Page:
Leicester's superb technique is the overlooked facet of their unlikely assault on the Premier League

 
Trevor Steven
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Southampton v Leicester City - Premier League
Danny Drinkwater (right) and his midfield team-mates are better players than they are being given credit for (Source: Getty)

Leicester's charge to the top of the Premier League has got all neutrals rooting for the Foxes and also reminded me of my old Everton side in 1984-85, the season our group of players first won the title.

Just as lifting the FA Cup in the previous campaign gave us impetus to carry on, so too Leicester have built on last term’s brilliant finish in which they won seven of their last nine games to avoid relegation.

I also see similarities in the make-up of the two teams. Our success at Everton was built on a great keeper in Neville Southall in harmony with a strong back four who chipped in with goals – Derek Mountfield got 14 that season – and a solid midfield duo of Peter Reid and Paul Bracewell.

At the foundation of Leicester’s run is Kasper Schmeichel and a defence of Christian Fuchs, Wes Morgan, Robert Huth and Danny Simpson that has proven more dependable than it looked on paper, while N’Golo Kante and Danny Drinkwater, with their protection and reading of the game, have been Leicester’s answer to Reid and Bracewell. Attacking is important too, but you can’t concede two every game and rely on scoring three.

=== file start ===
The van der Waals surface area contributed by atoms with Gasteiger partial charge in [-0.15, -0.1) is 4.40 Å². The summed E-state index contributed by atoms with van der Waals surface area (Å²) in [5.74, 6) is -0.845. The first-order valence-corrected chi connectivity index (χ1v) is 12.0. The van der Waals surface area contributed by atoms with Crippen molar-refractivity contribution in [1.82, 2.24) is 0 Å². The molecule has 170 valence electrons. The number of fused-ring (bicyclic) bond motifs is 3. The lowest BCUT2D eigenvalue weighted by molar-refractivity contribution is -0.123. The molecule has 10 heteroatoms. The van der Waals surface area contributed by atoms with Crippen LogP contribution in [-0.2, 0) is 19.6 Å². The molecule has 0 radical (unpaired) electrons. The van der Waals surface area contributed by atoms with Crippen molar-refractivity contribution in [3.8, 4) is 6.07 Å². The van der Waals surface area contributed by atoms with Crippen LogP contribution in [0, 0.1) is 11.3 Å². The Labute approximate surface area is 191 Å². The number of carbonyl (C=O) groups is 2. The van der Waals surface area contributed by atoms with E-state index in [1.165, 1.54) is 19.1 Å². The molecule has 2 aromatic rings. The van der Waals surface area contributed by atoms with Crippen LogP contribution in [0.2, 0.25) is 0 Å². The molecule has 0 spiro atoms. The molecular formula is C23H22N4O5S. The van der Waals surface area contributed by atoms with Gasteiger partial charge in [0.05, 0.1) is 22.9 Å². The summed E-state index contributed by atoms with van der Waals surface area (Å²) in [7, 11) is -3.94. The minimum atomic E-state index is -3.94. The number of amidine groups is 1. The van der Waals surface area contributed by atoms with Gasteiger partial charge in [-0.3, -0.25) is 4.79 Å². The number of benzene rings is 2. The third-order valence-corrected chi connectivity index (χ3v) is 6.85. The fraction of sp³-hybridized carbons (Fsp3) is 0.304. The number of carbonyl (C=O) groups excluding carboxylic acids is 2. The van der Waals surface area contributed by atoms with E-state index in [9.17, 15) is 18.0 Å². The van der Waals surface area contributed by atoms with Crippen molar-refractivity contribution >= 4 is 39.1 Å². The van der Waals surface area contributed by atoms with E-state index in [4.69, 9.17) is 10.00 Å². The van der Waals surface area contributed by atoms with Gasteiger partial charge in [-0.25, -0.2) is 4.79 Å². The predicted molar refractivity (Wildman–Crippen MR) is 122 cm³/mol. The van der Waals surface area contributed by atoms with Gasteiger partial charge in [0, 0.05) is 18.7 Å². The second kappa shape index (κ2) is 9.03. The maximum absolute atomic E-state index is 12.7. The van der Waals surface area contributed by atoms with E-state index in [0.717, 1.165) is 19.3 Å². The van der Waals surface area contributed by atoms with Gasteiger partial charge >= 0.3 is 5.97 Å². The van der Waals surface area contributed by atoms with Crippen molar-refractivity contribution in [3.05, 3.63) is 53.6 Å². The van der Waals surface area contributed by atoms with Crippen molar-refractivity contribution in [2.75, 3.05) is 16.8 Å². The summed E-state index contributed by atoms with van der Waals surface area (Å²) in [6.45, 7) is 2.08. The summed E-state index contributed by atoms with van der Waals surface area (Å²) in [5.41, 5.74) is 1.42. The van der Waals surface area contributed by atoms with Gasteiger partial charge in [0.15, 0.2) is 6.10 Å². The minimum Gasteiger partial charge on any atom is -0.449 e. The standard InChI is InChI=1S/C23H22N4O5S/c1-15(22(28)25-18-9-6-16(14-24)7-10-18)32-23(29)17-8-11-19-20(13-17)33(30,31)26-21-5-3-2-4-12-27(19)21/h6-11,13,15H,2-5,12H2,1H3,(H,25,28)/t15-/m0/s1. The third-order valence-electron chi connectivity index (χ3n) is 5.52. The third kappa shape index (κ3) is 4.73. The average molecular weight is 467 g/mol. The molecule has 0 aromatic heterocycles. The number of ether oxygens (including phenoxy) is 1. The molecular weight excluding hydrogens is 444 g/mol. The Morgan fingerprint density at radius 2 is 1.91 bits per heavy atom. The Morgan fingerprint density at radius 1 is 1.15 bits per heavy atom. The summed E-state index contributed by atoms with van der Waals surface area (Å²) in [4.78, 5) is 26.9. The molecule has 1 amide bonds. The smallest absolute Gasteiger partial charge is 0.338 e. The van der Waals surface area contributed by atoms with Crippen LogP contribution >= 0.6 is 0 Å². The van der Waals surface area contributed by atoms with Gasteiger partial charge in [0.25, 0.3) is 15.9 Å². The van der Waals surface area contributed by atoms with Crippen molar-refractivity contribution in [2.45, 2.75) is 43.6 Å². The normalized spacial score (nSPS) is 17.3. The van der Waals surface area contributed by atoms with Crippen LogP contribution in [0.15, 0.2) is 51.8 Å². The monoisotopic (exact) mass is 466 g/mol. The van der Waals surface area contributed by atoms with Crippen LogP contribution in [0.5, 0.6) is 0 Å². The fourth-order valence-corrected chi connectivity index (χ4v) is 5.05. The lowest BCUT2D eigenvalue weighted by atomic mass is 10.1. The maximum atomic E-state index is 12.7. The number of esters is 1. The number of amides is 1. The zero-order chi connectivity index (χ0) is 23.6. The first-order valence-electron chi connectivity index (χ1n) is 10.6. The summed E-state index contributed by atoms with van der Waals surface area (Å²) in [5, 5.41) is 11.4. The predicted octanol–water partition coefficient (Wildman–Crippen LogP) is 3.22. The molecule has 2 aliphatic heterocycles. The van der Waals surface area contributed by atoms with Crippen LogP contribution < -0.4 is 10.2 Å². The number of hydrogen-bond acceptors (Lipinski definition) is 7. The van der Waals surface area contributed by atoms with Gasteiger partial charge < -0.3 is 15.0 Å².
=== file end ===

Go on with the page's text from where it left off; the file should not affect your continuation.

Claudio Ranieri has benefited from picking a settled side and playing in a consistent way. The manager dubbed Tinkerman for rotating his old Chelsea team tinkers no more, and it means his players know what they have to do and are performing it to the maximum.

Leicester’s game is one of organisation and counter-attack, but that is easier said than done and relies on players who can pass. One facet of their game that I think has been overlooked is the Foxes’ top-level technique. The way Kante, Drinkwater, Riyad Mahrez and Marc Albrighton use the ball is fantastic and allowed them to cut Manchester City apart time and time again in their 3-1 win on Saturday.

For all the similarities, Leicester’s achievement would be better than ours at Everton if they can do it. But they haven’t yet, and face another test of their credentials at Arsenal on Sunday. Defeat could sow some doubts and leave them vulnerable. So far, however, Leicester have been rock solid mentally. Ranieri has instilled belief, and players have responded to his calm, charismatic and likeable approach.

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